The ability to move video into a picture-in-picture overlay with macOS Sierra is a great new feature. However, it doesn't appear to work with YouTube videos. You can get YouTube videos to do this, however, if you know how.
If you accidentally record video on your iPhone in vertical mode, you end up with two ugly black bars on either side of the video when viewing it on a TV. You can use iMovie to fill in those sides with an animated background, or a blurry copy of the same video. Take a look at a variety of techniques for dealing with vertical video in iMovie.
You can use QuickTime Player for very simple video editing without setting up a whole project in iMovie or Final Cut Pro. With QuickTime Player, you can combine trimming, appending more clips, and splitting clips to arrange and export edited movies.
Sharing videos via email, file transfer or using old technology like DVDs can be impractical. Uploading your videos to a service like YouTube that almost anyone can access is easy and useful. You can set these videos to be unlisted or private if you aren't interested in the general publicseeing them. YouTube videos can be viewed on computers, set-top boxes, TVs, tablets, phones. Plus, they can be high definition, giving them a big advantage over DVDs.
If you take a lot of HD video, you may end up with massive video files that you can't keep, but don't want to delete forever. You can compromise by compressing them. This will trade quality for file size, but in many cases this trade-off is the best way to keep your old video footage around. You can use Apple's Compressor app to do this quickly and easily.
You usually do not have much control over your iSight, FaceTime or 3rd-party webcams on a Mac. The Webcam Settings app changes that by adding a whole array of settings and adjustments for most webcams. You can change things like brightness, contrast, exposure, saturation and focus. You can even zoom and pan if the camera is a high enough resolution. You can get the Webcam Settings app from the Mac App Store at http://macmost.com/j-webcamsettings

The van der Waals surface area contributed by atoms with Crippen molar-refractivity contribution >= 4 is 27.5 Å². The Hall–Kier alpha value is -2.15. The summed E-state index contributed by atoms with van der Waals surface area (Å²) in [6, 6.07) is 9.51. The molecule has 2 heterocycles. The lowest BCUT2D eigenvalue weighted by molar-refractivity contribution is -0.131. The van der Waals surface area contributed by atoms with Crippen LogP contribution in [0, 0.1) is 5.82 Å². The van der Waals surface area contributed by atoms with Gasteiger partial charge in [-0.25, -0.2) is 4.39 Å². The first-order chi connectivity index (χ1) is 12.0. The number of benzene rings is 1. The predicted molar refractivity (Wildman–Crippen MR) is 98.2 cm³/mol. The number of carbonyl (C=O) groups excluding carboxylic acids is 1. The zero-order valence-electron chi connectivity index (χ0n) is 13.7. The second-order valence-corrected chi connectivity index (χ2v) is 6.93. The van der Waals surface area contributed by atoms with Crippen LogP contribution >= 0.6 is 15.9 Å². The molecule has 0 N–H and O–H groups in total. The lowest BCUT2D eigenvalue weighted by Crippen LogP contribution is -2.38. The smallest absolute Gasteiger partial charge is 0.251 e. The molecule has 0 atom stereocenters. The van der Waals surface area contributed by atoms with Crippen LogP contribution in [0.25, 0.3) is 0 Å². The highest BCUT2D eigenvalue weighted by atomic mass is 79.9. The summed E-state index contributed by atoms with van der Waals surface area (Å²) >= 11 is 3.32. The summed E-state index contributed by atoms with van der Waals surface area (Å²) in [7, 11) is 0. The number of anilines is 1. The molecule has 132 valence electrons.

You can use the QuickTime Player in Yosemite to record your iOS device's screen and create videos. You'll need iOS 8 on your device and Yosemite on your Mac, plus the lightning cable to attach the two. Then you can record the screen as well as audio from a microphone. You can then save it, trim it or share it. You can also bring the video into other apps for more editing.
You can add subtitle tracks to your videos by using third-party software. This is different than imprinting a bottom-third title on to your video. Subtitle tracks can be turned on and off in QuickTime Player, iOS, Apple TV and elsewhere. You can also add more than one language. All you need to do is to create a simple text file with the subtitle information and then use the software to import it and add it to your video.
You have to ability to convert audio files to a variety of formats from iTunes. The conversion leaves a duplicate in your iTunes library, but you can also locate the file. It can be useful, for instance, to convert AAC files to MP3 if you need to play them back in players that only support MP3. You can also convert video to formats supported by iOS devices and Apple TV.
With the fast processor in the iPhone 5s, you can take 120 FPS video and slow down a portion of that video for an interesting effect. Learn how to use this feature, and how it really works.